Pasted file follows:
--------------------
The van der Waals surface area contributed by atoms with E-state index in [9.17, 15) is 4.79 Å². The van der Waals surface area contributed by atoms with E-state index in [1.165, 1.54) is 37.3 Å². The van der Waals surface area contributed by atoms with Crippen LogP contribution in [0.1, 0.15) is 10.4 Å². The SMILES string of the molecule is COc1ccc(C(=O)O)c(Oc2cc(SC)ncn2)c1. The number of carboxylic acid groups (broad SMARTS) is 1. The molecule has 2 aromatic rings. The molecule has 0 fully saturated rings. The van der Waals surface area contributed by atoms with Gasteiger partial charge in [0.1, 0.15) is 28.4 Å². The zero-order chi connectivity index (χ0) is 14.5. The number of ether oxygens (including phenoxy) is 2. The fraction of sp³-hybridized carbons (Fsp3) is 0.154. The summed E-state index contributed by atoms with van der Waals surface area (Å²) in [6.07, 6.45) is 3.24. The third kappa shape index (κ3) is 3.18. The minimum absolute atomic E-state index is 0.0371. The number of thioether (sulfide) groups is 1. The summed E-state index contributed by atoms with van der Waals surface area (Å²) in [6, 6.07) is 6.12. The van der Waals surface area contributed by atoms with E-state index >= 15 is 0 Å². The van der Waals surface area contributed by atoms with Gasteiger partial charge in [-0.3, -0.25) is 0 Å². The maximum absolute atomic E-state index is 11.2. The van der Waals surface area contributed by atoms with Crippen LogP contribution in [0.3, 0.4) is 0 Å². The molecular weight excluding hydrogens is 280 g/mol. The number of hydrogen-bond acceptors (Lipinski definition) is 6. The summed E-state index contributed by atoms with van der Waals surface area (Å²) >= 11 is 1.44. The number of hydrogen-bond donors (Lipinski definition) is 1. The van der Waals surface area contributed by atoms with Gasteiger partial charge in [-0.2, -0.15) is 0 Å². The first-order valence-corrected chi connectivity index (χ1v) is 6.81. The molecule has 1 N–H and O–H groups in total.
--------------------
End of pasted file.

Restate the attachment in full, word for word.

The van der Waals surface area contributed by atoms with E-state index in [9.17, 15) is 4.79 Å². The van der Waals surface area contributed by atoms with E-state index in [1.165, 1.54) is 37.3 Å². The van der Waals surface area contributed by atoms with Crippen LogP contribution in [0.1, 0.15) is 10.4 Å². The SMILES string of the molecule is COc1ccc(C(=O)O)c(Oc2cc(SC)ncn2)c1. The number of carboxylic acid groups (broad SMARTS) is 1. The molecule has 2 aromatic rings. The molecule has 0 fully saturated rings. The van der Waals surface area contributed by atoms with Gasteiger partial charge in [0.1, 0.15) is 28.4 Å². The zero-order chi connectivity index (χ0) is 14.5. The number of ether oxygens (including phenoxy) is 2. The fraction of sp³-hybridized carbons (Fsp3) is 0.154. The summed E-state index contributed by atoms with van der Waals surface area (Å²) in [6.07, 6.45) is 3.24. The third kappa shape index (κ3) is 3.18. The minimum absolute atomic E-state index is 0.0371. The number of thioether (sulfide) groups is 1. The summed E-state index contributed by atoms with van der Waals surface area (Å²) in [6, 6.07) is 6.12. The van der Waals surface area contributed by atoms with E-state index >= 15 is 0 Å². The van der Waals surface area contributed by atoms with Gasteiger partial charge in [-0.3, -0.25) is 0 Å². The maximum absolute atomic E-state index is 11.2. The van der Waals surface area contributed by atoms with Crippen LogP contribution in [0.3, 0.4) is 0 Å². The molecular weight excluding hydrogens is 280 g/mol. The number of hydrogen-bond acceptors (Lipinski definition) is 6. The summed E-state index contributed by atoms with van der Waals surface area (Å²) >= 11 is 1.44. The number of hydrogen-bond donors (Lipinski definition) is 1. The van der Waals surface area contributed by atoms with Gasteiger partial charge in [-0.2, -0.15) is 0 Å². The first-order valence-corrected chi connectivity index (χ1v) is 6.81. The molecule has 1 N–H and O–H groups in total.